"You Can't Always Get What You Want" was like going to a family holiday when every relative you have is doing something to drive you absolutely nuts.
Mind you, not all of the chaos on tonight's episode was even from a Braverman perspective, but it sure made me wish I had worn some rose-colored glasses to get through the tough parts. Just like as there are happy times, so are there downright miserable times, and we encountered some of them this week.
Joel and Julia: Julia has always been extremely controlling, so the idea of free time must be driving her crazy. She not only doesn't have a clue what to do with herself, but she doesn't have fires to put out all day long. That's a huge change after a years-long career that required hectic days and long nights. Once she set her sights on a second child, her life was like a runaway train. It came pretty close to derailing, but they found Victor and she quit her job to devote time to motherhood.
It's interesting to watch Julia deal with life as a new mother again, especially while unemployed. She has been throwing everything into accepting Victor into their lives, and that includes Joel's time. All of the teachers at the school had crushes on Joel (parents as well, I'm sure), not just because he was a cute, stay at home father, but because he got involved. Remember all the things Joel used to do with the other parents when they only had Sydney and Julia was working full time?
Joel put his career on hold to care for their child, and he did so selflessly. He could have sat around and twiddled his thumbs, or sat alone in the kitchen making homemade pasta, but he got involved. Julia seems to have missed that bus. She's only directly involved with the children's lives when Joel gets home from work, which makes it really difficult for him to now focus successfully on his career. Their argument was so emotional, and Joel finally said what we viewers have been thinking: have some respect for your husband, Julia! Let him have his chance.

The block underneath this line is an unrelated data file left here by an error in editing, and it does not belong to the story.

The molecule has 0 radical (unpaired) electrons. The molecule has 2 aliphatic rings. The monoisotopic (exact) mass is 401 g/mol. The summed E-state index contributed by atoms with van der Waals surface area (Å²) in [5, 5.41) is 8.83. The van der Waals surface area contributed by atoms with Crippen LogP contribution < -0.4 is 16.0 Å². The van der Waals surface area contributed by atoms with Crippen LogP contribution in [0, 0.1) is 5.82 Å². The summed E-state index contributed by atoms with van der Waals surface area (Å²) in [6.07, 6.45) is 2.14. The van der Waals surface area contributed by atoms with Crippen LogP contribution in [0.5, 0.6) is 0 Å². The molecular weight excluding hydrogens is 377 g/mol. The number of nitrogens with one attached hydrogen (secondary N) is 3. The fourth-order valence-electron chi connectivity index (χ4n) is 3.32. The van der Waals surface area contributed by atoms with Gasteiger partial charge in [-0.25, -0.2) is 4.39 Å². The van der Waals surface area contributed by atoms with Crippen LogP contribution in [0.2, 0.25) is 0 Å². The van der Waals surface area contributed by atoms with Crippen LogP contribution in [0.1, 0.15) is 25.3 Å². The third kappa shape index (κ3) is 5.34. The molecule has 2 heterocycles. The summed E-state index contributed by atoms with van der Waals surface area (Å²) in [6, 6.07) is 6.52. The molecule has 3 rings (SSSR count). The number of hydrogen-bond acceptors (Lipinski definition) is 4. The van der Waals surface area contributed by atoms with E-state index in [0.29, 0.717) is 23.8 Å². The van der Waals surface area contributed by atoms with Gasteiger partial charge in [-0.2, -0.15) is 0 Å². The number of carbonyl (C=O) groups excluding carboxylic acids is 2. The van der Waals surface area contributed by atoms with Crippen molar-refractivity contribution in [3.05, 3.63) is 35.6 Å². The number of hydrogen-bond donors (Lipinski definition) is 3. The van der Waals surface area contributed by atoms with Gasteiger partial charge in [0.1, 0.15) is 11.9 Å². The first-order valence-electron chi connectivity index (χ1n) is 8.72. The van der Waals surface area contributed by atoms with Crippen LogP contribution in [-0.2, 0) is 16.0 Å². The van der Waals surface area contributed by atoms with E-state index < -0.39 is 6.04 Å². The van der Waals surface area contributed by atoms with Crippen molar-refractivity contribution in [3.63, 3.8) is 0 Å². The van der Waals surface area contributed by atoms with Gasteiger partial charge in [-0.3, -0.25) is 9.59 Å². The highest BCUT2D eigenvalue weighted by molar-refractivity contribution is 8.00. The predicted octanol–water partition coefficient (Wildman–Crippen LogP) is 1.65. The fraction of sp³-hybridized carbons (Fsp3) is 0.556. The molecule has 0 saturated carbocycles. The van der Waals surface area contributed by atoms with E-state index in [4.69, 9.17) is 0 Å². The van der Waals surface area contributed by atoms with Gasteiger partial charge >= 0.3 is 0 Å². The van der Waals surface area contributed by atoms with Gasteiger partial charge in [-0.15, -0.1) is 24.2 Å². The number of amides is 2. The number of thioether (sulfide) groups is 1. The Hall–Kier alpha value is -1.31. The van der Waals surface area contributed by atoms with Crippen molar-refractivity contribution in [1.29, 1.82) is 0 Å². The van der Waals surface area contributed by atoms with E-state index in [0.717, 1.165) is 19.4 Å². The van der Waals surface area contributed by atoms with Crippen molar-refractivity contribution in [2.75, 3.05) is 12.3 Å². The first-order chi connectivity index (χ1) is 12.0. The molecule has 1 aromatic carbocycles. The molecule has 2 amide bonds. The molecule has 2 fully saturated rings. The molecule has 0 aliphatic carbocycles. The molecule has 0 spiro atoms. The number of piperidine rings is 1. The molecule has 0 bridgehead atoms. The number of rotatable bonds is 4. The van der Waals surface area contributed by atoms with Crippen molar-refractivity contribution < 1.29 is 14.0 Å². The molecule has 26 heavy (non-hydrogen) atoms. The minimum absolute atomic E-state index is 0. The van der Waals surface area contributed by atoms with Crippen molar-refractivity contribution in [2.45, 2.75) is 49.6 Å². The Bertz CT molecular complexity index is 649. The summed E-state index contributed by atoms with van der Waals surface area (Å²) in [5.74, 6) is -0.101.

Even when Julia apologized to Joel, she somehow turned it around and made the reason for her argument about her being unfulfilled. She had her chance at fulfillment. Now it's her turn to step back and give some room to Joel to grow in his pursuits. Once their family is solidified, I see no reason they won't be able to work successfully, but this was the path Julia wanted and to see her fight Joel at every turn is hard.
His gracious acceptance of her apology backed up what a strong man he is. I just hope Julia finds a pursuit of her own, that somehow involves her in the kids lives. A win win situation.
Crosby and The Luncheonette: I thought I was rid of Marcy Runkle when I stopped watching Californication, but the addition of Pamela Adlon as a resident neighboring The Luncheonette was like bringing her back on crack, without a sense of humor. Despite what we learned at the end, that The Luncheonette was built in a residential district and her suit against them has merit, I was totally digging Crosby's point. She never spoke to them kindly about making any changes, but barged into a place of business guns a-blazin' and thought someone was going to listen to her?
It was more proof how far Crosby has grown that he treated her so decently, because if she had done that in my place of business, in front of my clients, things would have ended differently. Sadly, since there wasn't a conclusion to the suit against them, Runkle will obviously be back for more episodes. Oh joy.